U.S. Rep. Greg Walden, who was first elected to Oregon’s second congressional district in 1998, announced his retirement last month. His departure could have ramifications in Washington, D.C., and Salem for Oregon public schools.
Walden, a Republican, plans to finish his term, which runs until January 2021. In a prepared statement delivered to Politico, Walden said that he was confident he could have won re-election but “the time had come” for his retirement.
Walden’s policy focus has long been on commerce, broadcast media and natural resources. He was a long-standing member of the powerful House Energy and Commerce Committee, and he chaired the Communications and Technology Subcommittee. In 2017-18, with Republicans in control of the House, he was chair of the full committee. He sponsored legislation related to broadcasting, land use and jobs. He steered several GOP priorities, including politically charged health care changes to the federal Affordable Care Act.
Although he did not generally focus on education-related bills, Walden was a strong advocate for Oregon school districts in Washington, D.C. He fought for rural school funding, working across party lines with Oregon Sens. Ron Wyden and Jeff Merkley to ensure the passage of the Secure Rural Schools program. This program provides vital funding to rural Oregon counties and school districts devastated by federal cuts to timber receipts.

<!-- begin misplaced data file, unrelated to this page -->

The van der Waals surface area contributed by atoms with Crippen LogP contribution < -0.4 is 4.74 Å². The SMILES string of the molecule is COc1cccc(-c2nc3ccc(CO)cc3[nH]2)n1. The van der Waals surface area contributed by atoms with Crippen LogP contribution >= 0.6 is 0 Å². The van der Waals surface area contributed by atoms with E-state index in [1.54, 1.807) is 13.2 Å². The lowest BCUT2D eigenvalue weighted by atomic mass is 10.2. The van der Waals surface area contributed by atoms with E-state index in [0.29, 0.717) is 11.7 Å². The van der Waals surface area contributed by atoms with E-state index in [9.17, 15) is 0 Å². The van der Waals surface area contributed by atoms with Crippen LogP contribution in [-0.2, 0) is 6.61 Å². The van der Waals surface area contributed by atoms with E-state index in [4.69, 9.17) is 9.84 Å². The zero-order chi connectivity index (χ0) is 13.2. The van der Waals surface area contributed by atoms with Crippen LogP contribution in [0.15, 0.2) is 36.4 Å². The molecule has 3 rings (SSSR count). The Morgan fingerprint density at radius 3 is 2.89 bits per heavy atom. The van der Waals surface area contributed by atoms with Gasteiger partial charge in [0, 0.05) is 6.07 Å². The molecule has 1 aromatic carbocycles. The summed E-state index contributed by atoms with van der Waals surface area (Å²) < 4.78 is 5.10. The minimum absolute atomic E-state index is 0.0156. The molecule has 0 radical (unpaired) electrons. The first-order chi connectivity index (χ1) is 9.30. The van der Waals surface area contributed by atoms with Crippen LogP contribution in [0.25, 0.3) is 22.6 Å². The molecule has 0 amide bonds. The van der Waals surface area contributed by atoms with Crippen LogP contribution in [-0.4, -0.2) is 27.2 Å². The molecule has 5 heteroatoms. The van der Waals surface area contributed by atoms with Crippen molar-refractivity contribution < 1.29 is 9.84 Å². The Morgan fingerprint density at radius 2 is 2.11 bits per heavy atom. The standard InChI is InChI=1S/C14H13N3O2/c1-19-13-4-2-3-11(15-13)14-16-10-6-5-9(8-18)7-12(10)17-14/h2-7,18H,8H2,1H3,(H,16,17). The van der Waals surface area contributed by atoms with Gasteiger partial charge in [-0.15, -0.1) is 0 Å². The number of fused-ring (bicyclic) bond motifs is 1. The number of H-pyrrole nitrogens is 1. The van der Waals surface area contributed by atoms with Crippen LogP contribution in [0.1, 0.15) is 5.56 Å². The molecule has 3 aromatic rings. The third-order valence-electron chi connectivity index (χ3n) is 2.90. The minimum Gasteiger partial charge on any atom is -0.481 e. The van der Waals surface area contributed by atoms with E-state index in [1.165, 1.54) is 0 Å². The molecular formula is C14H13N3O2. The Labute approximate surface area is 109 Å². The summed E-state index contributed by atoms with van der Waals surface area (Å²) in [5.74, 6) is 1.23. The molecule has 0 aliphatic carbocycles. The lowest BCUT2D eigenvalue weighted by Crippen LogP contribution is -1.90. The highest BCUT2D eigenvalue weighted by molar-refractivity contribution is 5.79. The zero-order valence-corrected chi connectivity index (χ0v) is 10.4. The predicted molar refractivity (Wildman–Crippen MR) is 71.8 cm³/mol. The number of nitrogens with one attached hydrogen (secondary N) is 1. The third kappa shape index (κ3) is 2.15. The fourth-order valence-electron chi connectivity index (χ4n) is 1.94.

The unexpected opening could have ripple effects for the Oregon Legislature. Sen. Cliff Bentz, R- Ontario, has filed to run for the seat. Bentz, an attorney and a former private religious school board member, was appointed to the Oregon House in 2008 before winning the seat and later earning a Senate seat. He has been central to the main legislative packages of the past few sessions, including the $5.3 billion transportation package in 2017 and the Senate Republican walkout over carbon policy in 2019.
Bentz will not return to Salem in 2021. His four-year state Senate term requires him to run in 2020, and Bentz has chosen to run for the congressional seat rather than seek re-election in his Senate district.
Bentz offered a pragmatic approach to statewide policy. His ability to work across party lines to accomplish the transportation package was an example that legislative leadership drew on in 2018 in establishing the Joint Committee on Student Success. That committee ultimately delivered the landmark 2019 Student Success Act.
There is also the question of whether a Democrat could win Walden’s seat. In the 2018 election, Jefferson County Education Service District board member Jamie McLeod-Skinner ran against Walden. She had a stronger-than-expected showing but still lost by 17 percentage points. She is running for Oregon secretary of state in 2020 and has said she will not run for Walden's seat.
Although Walden had a 50,000+ vote advantage in the last election, the district includes some of the most rapidly changing cities in Oregon, including Bend and Ashland.